Gardasil 9, the only available vaccine in the US, is currently FDA-approved for females 9 through 45 years of age to prevent against cervical and other cancers caused by the common disease-causing HPV strains. Guidelines vary about the optimal age for Garsadil 9 vaccination - though all agree that getting the vaccine on the earlier side can help prevent the largest number of cancer cases.

Guidelines from the U.S. Centers for Disease Control and Prevention (CDC) recommend routine HPV vaccination at age 11 or 12 years. Adolescents who get the vaccine less than five months apart will need a third dose. Anyone who gets the vaccine over age 14 should have three doses. For adults aged 27 through 45 years, public health benefit of HPV vaccination in this age range is minimal; shared clinical decision-making is recommended because some persons who are not adequately vaccinated might benefit. 

2020 HPV Vaccination Guidelines from the American Cancer Society (ACS) recommend that doctors routinely offer the HPV vaccine series to boys and girls between ages 9 and 12. For any kids who haven’t completed the series, the ACS guideline recommends healthcare providers offer 'catch-up' HPV vaccination up to age 26. The ACS does not recommend vaccination after age 26.

4

Practice Safe Sex

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Practicing safe sex not only prevents unwanted pregnancy, it also helps prevents sexually transmitted infections that can make the cervix unhealthy. HPV is a common sexually transmitted virus that is spread through sexual, skin-to-skin contact - no penile penetration is needed to transmit the virus. Both heterosexual and homosexual couples are at risk. While condoms aren't 100 percent effective at preventing the spread of HPV, studies show that they do provide some protection.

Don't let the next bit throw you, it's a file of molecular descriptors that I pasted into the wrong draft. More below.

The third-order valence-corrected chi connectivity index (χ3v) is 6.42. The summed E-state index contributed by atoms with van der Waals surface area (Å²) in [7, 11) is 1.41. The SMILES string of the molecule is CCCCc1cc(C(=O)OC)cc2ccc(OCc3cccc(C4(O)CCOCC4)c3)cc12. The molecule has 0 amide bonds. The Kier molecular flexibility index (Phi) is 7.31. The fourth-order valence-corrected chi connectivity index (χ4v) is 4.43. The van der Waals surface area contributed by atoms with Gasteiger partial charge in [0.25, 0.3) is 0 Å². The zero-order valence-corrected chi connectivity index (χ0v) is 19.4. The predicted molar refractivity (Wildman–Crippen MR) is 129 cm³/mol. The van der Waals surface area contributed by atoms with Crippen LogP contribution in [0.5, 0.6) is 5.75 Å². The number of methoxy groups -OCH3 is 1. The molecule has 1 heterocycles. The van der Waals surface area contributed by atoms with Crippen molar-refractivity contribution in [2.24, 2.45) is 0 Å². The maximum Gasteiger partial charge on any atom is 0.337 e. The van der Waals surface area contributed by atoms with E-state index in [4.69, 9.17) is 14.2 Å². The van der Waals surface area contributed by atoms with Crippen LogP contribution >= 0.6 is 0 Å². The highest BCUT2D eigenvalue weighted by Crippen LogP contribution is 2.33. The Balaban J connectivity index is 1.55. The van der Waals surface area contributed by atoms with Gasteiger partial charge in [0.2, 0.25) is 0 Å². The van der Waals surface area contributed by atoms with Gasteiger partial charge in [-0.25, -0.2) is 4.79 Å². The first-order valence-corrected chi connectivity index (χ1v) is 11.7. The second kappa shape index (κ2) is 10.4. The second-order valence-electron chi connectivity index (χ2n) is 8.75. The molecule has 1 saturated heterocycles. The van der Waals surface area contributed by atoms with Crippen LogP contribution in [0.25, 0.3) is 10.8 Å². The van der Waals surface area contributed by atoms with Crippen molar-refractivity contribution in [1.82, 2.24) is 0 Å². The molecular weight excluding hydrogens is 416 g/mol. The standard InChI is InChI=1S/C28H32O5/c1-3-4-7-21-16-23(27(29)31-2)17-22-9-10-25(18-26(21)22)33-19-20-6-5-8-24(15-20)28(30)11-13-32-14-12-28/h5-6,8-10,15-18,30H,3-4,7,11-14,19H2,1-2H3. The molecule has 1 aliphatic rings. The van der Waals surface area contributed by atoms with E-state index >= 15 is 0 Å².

5

Report Symptoms to Your Doctor

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Although cervical cancer rarely presents early symptoms, you should always report any symptoms you are experiencing to your doctor as soon as you start experiencing them. Symptoms that may indicate a cervical problem include (but not limited to):

  • Pain during sexual intercourse
  • Vaginal bleeding after sexual intercourse (postcoital bleeding)
  • Abnormal vaginal bleeding(heavy menstrual flow, bleeding between menstrual periods
  • Vaginal discharge
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  1. Fontham ETH, Wolf AMD, Church TR, et al. Cervical cancer screening for individuals at average risk: 2020 guideline update from the American Cancer Society. CA Cancer J Clin. 2020;10.3322/caac.21628.

  2. U.S. Centers for Disease Control and Prevention. Vaccines and Preventable Diseases. HPV Vaccine Recommendations. Last Updated March 17, 2020.

  3. Saslow D, Andrews KS, Manassaram-baptiste D, Smith RA, Fontham ETH. Human papillomavirus vaccination 2020 guideline update: American Cancer Society guideline adaptation. CA Cancer J Clin. 2020; doi: 10.3322/caac.21616.